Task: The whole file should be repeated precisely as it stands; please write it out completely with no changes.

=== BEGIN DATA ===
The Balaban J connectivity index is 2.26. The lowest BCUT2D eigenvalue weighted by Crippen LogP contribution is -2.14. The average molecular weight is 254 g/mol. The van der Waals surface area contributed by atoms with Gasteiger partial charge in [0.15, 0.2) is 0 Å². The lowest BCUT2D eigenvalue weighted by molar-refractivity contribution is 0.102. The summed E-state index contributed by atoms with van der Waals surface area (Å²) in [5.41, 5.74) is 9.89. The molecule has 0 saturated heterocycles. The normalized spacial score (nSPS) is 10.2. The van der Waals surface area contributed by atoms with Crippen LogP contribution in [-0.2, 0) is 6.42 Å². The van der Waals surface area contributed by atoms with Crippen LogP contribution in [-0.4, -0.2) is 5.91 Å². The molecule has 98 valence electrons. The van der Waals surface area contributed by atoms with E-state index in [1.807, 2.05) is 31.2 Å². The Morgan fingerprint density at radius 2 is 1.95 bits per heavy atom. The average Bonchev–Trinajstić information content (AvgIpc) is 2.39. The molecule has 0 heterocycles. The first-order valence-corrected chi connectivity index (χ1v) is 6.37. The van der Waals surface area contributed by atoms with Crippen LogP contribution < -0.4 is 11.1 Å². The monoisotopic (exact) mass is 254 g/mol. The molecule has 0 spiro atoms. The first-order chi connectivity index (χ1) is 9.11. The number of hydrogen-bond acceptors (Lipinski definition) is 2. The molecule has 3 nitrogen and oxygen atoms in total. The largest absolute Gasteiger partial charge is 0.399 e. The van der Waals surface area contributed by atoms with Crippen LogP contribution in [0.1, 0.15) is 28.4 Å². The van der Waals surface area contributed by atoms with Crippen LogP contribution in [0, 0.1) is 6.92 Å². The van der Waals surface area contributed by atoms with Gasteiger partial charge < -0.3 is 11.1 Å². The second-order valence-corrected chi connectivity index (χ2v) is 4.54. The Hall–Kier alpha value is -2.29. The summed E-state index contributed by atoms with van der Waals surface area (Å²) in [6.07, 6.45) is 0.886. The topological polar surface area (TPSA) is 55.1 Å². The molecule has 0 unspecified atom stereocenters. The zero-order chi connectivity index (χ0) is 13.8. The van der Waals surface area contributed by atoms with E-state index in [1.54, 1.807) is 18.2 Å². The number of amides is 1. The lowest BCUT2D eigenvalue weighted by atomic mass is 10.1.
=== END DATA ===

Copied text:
The Balaban J connectivity index is 2.26. The lowest BCUT2D eigenvalue weighted by Crippen LogP contribution is -2.14. The average molecular weight is 254 g/mol. The van der Waals surface area contributed by atoms with Gasteiger partial charge in [0.15, 0.2) is 0 Å². The lowest BCUT2D eigenvalue weighted by molar-refractivity contribution is 0.102. The summed E-state index contributed by atoms with van der Waals surface area (Å²) in [5.41, 5.74) is 9.89. The molecule has 0 saturated heterocycles. The normalized spacial score (nSPS) is 10.2. The van der Waals surface area contributed by atoms with Crippen LogP contribution in [-0.2, 0) is 6.42 Å². The van der Waals surface area contributed by atoms with Crippen LogP contribution in [-0.4, -0.2) is 5.91 Å². The molecule has 98 valence electrons. The van der Waals surface area contributed by atoms with E-state index in [1.807, 2.05) is 31.2 Å². The Morgan fingerprint density at radius 2 is 1.95 bits per heavy atom. The average Bonchev–Trinajstić information content (AvgIpc) is 2.39. The molecule has 0 heterocycles. The first-order valence-corrected chi connectivity index (χ1v) is 6.37. The van der Waals surface area contributed by atoms with Crippen LogP contribution < -0.4 is 11.1 Å². The monoisotopic (exact) mass is 254 g/mol. The molecule has 0 spiro atoms. The first-order chi connectivity index (χ1) is 9.11. The number of hydrogen-bond acceptors (Lipinski definition) is 2. The molecule has 3 nitrogen and oxygen atoms in total. The largest absolute Gasteiger partial charge is 0.399 e. The van der Waals surface area contributed by atoms with Crippen LogP contribution in [0.1, 0.15) is 28.4 Å². The van der Waals surface area contributed by atoms with Crippen LogP contribution in [0, 0.1) is 6.92 Å². The van der Waals surface area contributed by atoms with Gasteiger partial charge < -0.3 is 11.1 Å². The second-order valence-corrected chi connectivity index (χ2v) is 4.54. The Hall–Kier alpha value is -2.29. The summed E-state index contributed by atoms with van der Waals surface area (Å²) in [6.07, 6.45) is 0.886. The topological polar surface area (TPSA) is 55.1 Å². The molecule has 0 unspecified atom stereocenters. The zero-order chi connectivity index (χ0) is 13.8. The van der Waals surface area contributed by atoms with E-state index in [1.54, 1.807) is 18.2 Å². The number of amides is 1. The lowest BCUT2D eigenvalue weighted by atomic mass is 10.1.